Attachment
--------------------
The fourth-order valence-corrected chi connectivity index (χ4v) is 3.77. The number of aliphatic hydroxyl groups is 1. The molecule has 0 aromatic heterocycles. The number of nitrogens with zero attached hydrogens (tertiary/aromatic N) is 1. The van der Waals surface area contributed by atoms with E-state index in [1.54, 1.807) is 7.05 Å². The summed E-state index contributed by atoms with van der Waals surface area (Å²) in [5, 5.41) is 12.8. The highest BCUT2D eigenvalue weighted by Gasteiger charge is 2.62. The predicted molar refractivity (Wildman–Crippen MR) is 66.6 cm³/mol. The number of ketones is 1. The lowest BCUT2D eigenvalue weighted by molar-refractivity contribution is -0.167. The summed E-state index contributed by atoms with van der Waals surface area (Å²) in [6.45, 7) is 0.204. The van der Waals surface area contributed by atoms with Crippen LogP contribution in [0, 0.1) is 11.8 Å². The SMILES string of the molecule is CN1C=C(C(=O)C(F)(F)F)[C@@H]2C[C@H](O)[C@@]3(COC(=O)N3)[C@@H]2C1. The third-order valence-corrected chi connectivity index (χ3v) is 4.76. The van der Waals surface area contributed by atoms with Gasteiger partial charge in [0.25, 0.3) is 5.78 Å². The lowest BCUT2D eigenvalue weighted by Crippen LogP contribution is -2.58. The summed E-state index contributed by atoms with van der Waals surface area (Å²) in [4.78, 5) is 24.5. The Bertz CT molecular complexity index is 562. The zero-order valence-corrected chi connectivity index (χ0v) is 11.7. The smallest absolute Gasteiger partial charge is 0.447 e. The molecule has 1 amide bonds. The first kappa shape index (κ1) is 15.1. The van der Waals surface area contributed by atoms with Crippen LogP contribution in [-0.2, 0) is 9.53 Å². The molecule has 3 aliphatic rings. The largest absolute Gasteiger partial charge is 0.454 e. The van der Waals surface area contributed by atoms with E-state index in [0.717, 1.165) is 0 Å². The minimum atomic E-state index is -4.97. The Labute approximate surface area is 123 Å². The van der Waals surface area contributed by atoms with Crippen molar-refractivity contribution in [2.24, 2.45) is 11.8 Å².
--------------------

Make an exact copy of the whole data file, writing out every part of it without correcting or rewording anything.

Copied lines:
The fourth-order valence-corrected chi connectivity index (χ4v) is 3.77. The number of aliphatic hydroxyl groups is 1. The molecule has 0 aromatic heterocycles. The number of nitrogens with zero attached hydrogens (tertiary/aromatic N) is 1. The van der Waals surface area contributed by atoms with E-state index in [1.54, 1.807) is 7.05 Å². The summed E-state index contributed by atoms with van der Waals surface area (Å²) in [5, 5.41) is 12.8. The highest BCUT2D eigenvalue weighted by Gasteiger charge is 2.62. The predicted molar refractivity (Wildman–Crippen MR) is 66.6 cm³/mol. The number of ketones is 1. The lowest BCUT2D eigenvalue weighted by molar-refractivity contribution is -0.167. The summed E-state index contributed by atoms with van der Waals surface area (Å²) in [6.45, 7) is 0.204. The van der Waals surface area contributed by atoms with Crippen LogP contribution in [0, 0.1) is 11.8 Å². The SMILES string of the molecule is CN1C=C(C(=O)C(F)(F)F)[C@@H]2C[C@H](O)[C@@]3(COC(=O)N3)[C@@H]2C1. The third-order valence-corrected chi connectivity index (χ3v) is 4.76. The van der Waals surface area contributed by atoms with Gasteiger partial charge in [0.25, 0.3) is 5.78 Å². The lowest BCUT2D eigenvalue weighted by Crippen LogP contribution is -2.58. The summed E-state index contributed by atoms with van der Waals surface area (Å²) in [4.78, 5) is 24.5. The Bertz CT molecular complexity index is 562. The zero-order valence-corrected chi connectivity index (χ0v) is 11.7. The smallest absolute Gasteiger partial charge is 0.447 e. The molecule has 1 amide bonds. The first kappa shape index (κ1) is 15.1. The van der Waals surface area contributed by atoms with Crippen LogP contribution in [-0.2, 0) is 9.53 Å². The molecule has 3 aliphatic rings. The largest absolute Gasteiger partial charge is 0.454 e. The van der Waals surface area contributed by atoms with E-state index in [0.717, 1.165) is 0 Å². The minimum atomic E-state index is -4.97. The Labute approximate surface area is 123 Å². The van der Waals surface area contributed by atoms with Crippen molar-refractivity contribution in [2.24, 2.45) is 11.8 Å².